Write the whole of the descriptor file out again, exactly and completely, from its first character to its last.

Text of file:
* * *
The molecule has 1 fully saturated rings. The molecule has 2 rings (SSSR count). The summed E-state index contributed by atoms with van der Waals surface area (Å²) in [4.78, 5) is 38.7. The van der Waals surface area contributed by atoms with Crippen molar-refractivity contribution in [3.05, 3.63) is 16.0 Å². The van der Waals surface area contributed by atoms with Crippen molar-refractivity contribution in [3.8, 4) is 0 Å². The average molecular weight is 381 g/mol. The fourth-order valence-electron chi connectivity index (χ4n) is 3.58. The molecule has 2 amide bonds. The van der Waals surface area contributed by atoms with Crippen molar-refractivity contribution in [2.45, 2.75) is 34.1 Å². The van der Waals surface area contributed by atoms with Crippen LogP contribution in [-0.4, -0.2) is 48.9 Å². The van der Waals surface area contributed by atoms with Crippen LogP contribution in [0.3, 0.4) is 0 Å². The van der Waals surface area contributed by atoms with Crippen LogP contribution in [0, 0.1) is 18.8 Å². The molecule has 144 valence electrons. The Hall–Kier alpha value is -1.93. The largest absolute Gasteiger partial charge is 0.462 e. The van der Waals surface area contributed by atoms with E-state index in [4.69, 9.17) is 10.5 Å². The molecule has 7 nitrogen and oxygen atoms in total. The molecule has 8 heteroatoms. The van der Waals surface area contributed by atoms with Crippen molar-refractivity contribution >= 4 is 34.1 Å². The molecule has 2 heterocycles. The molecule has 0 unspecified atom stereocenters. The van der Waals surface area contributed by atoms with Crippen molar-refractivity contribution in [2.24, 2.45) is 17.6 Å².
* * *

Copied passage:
The molecule has 1 fully saturated rings. The molecule has 2 rings (SSSR count). The summed E-state index contributed by atoms with van der Waals surface area (Å²) in [4.78, 5) is 38.7. The van der Waals surface area contributed by atoms with Crippen molar-refractivity contribution in [3.05, 3.63) is 16.0 Å². The van der Waals surface area contributed by atoms with Crippen molar-refractivity contribution in [3.8, 4) is 0 Å². The average molecular weight is 381 g/mol. The fourth-order valence-electron chi connectivity index (χ4n) is 3.58. The molecule has 2 amide bonds. The van der Waals surface area contributed by atoms with Crippen molar-refractivity contribution in [2.45, 2.75) is 34.1 Å². The van der Waals surface area contributed by atoms with Crippen LogP contribution in [-0.4, -0.2) is 48.9 Å². The van der Waals surface area contributed by atoms with Crippen LogP contribution in [0.3, 0.4) is 0 Å². The van der Waals surface area contributed by atoms with Crippen LogP contribution in [0, 0.1) is 18.8 Å². The molecule has 144 valence electrons. The Hall–Kier alpha value is -1.93. The largest absolute Gasteiger partial charge is 0.462 e. The van der Waals surface area contributed by atoms with E-state index in [4.69, 9.17) is 10.5 Å². The molecule has 7 nitrogen and oxygen atoms in total. The molecule has 8 heteroatoms. The van der Waals surface area contributed by atoms with Crippen molar-refractivity contribution >= 4 is 34.1 Å². The molecule has 2 heterocycles. The molecule has 0 unspecified atom stereocenters. The van der Waals surface area contributed by atoms with Crippen molar-refractivity contribution in [2.24, 2.45) is 17.6 Å².